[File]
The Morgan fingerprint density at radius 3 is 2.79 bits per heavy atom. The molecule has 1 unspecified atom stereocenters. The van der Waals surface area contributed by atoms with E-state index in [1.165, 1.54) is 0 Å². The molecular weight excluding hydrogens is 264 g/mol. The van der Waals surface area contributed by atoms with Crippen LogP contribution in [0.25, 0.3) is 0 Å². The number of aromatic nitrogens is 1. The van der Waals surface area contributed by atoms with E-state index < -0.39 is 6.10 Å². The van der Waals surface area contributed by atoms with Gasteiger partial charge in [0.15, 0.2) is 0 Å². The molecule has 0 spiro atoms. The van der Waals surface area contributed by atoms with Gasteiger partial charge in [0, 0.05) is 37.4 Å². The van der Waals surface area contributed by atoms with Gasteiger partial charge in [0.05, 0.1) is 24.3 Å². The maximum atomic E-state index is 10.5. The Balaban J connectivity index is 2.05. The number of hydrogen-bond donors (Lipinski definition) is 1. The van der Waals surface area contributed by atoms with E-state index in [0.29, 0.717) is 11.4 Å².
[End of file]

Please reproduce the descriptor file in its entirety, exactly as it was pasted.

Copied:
The Morgan fingerprint density at radius 3 is 2.79 bits per heavy atom. The molecule has 1 unspecified atom stereocenters. The van der Waals surface area contributed by atoms with E-state index in [1.165, 1.54) is 0 Å². The molecular weight excluding hydrogens is 264 g/mol. The van der Waals surface area contributed by atoms with Crippen LogP contribution in [0.25, 0.3) is 0 Å². The number of aromatic nitrogens is 1. The van der Waals surface area contributed by atoms with E-state index < -0.39 is 6.10 Å². The van der Waals surface area contributed by atoms with Gasteiger partial charge in [0.15, 0.2) is 0 Å². The molecule has 0 spiro atoms. The van der Waals surface area contributed by atoms with Gasteiger partial charge in [0, 0.05) is 37.4 Å². The van der Waals surface area contributed by atoms with Gasteiger partial charge in [0.05, 0.1) is 24.3 Å². The maximum atomic E-state index is 10.5. The Balaban J connectivity index is 2.05. The number of hydrogen-bond donors (Lipinski definition) is 1. The van der Waals surface area contributed by atoms with E-state index in [0.29, 0.717) is 11.4 Å².